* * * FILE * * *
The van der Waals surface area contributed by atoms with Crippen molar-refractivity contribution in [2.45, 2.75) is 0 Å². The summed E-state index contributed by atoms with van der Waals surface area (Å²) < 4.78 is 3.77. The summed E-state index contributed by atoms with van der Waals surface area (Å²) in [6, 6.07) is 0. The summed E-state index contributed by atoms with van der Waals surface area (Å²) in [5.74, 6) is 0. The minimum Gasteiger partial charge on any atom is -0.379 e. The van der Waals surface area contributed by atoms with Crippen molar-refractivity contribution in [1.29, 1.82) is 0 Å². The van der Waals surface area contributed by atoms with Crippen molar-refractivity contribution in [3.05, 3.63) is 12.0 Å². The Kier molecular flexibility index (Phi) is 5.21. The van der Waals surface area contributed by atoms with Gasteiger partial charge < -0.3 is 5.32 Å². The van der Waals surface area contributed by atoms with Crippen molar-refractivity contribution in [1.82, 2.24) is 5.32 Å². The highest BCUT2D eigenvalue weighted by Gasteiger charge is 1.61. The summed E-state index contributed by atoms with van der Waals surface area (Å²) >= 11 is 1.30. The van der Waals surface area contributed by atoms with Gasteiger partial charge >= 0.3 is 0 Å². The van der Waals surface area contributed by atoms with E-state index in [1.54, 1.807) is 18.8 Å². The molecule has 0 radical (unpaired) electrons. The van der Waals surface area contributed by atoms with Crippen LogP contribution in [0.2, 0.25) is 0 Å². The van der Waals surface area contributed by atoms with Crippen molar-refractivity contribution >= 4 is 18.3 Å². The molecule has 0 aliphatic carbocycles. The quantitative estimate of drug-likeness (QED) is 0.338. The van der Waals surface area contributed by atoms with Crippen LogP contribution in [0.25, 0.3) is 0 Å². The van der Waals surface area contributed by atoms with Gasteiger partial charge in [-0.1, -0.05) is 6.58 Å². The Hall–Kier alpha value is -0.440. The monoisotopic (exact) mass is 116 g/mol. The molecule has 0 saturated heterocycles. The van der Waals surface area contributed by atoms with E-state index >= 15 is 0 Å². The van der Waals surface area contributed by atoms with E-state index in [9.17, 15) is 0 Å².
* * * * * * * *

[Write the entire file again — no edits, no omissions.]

The van der Waals surface area contributed by atoms with Crippen molar-refractivity contribution in [2.45, 2.75) is 0 Å². The summed E-state index contributed by atoms with van der Waals surface area (Å²) < 4.78 is 3.77. The summed E-state index contributed by atoms with van der Waals surface area (Å²) in [6, 6.07) is 0. The summed E-state index contributed by atoms with van der Waals surface area (Å²) in [5.74, 6) is 0. The minimum Gasteiger partial charge on any atom is -0.379 e. The van der Waals surface area contributed by atoms with Crippen molar-refractivity contribution in [1.29, 1.82) is 0 Å². The van der Waals surface area contributed by atoms with Crippen molar-refractivity contribution in [3.05, 3.63) is 12.0 Å². The Kier molecular flexibility index (Phi) is 5.21. The van der Waals surface area contributed by atoms with Gasteiger partial charge < -0.3 is 5.32 Å². The van der Waals surface area contributed by atoms with Crippen molar-refractivity contribution in [1.82, 2.24) is 5.32 Å². The highest BCUT2D eigenvalue weighted by Gasteiger charge is 1.61. The summed E-state index contributed by atoms with van der Waals surface area (Å²) >= 11 is 1.30. The van der Waals surface area contributed by atoms with Gasteiger partial charge >= 0.3 is 0 Å². The van der Waals surface area contributed by atoms with E-state index in [1.54, 1.807) is 18.8 Å². The molecule has 0 radical (unpaired) electrons. The van der Waals surface area contributed by atoms with Crippen LogP contribution in [0.2, 0.25) is 0 Å². The van der Waals surface area contributed by atoms with Crippen molar-refractivity contribution >= 4 is 18.3 Å². The molecule has 0 aliphatic carbocycles. The quantitative estimate of drug-likeness (QED) is 0.338. The van der Waals surface area contributed by atoms with Crippen LogP contribution in [0.25, 0.3) is 0 Å². The van der Waals surface area contributed by atoms with Gasteiger partial charge in [-0.1, -0.05) is 6.58 Å². The Hall–Kier alpha value is -0.440. The monoisotopic (exact) mass is 116 g/mol. The molecule has 0 saturated heterocycles. The van der Waals surface area contributed by atoms with E-state index >= 15 is 0 Å². The van der Waals surface area contributed by atoms with E-state index in [9.17, 15) is 0 Å².